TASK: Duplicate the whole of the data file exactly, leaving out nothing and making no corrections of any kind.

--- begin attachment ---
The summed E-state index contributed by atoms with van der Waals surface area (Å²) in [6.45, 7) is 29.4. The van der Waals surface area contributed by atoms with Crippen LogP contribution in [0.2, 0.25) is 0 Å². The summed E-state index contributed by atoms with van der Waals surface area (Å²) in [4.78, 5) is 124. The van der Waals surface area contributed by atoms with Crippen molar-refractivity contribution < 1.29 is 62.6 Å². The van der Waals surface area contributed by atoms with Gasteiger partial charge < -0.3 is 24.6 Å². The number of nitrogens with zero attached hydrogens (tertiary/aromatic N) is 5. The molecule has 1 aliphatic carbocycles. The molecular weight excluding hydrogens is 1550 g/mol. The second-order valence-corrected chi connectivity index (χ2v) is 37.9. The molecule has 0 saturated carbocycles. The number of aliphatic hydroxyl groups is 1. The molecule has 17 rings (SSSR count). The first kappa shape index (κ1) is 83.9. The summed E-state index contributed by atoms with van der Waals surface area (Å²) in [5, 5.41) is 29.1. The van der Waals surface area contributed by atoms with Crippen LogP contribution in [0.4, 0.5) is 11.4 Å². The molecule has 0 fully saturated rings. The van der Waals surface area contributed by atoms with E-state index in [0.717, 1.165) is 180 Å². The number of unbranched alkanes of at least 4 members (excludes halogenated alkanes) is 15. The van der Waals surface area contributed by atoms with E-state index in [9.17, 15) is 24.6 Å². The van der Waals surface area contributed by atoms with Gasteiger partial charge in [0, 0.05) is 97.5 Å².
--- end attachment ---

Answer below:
The summed E-state index contributed by atoms with van der Waals surface area (Å²) in [6.45, 7) is 29.4. The van der Waals surface area contributed by atoms with Crippen LogP contribution in [0.2, 0.25) is 0 Å². The summed E-state index contributed by atoms with van der Waals surface area (Å²) in [4.78, 5) is 124. The van der Waals surface area contributed by atoms with Crippen molar-refractivity contribution < 1.29 is 62.6 Å². The van der Waals surface area contributed by atoms with Gasteiger partial charge < -0.3 is 24.6 Å². The number of nitrogens with zero attached hydrogens (tertiary/aromatic N) is 5. The molecule has 1 aliphatic carbocycles. The molecular weight excluding hydrogens is 1550 g/mol. The second-order valence-corrected chi connectivity index (χ2v) is 37.9. The molecule has 0 saturated carbocycles. The number of aliphatic hydroxyl groups is 1. The molecule has 17 rings (SSSR count). The first kappa shape index (κ1) is 83.9. The summed E-state index contributed by atoms with van der Waals surface area (Å²) in [5, 5.41) is 29.1. The van der Waals surface area contributed by atoms with Crippen LogP contribution in [0.4, 0.5) is 11.4 Å². The molecule has 0 fully saturated rings. The van der Waals surface area contributed by atoms with E-state index in [0.717, 1.165) is 180 Å². The number of unbranched alkanes of at least 4 members (excludes halogenated alkanes) is 15. The van der Waals surface area contributed by atoms with E-state index in [9.17, 15) is 24.6 Å². The van der Waals surface area contributed by atoms with Gasteiger partial charge in [0, 0.05) is 97.5 Å².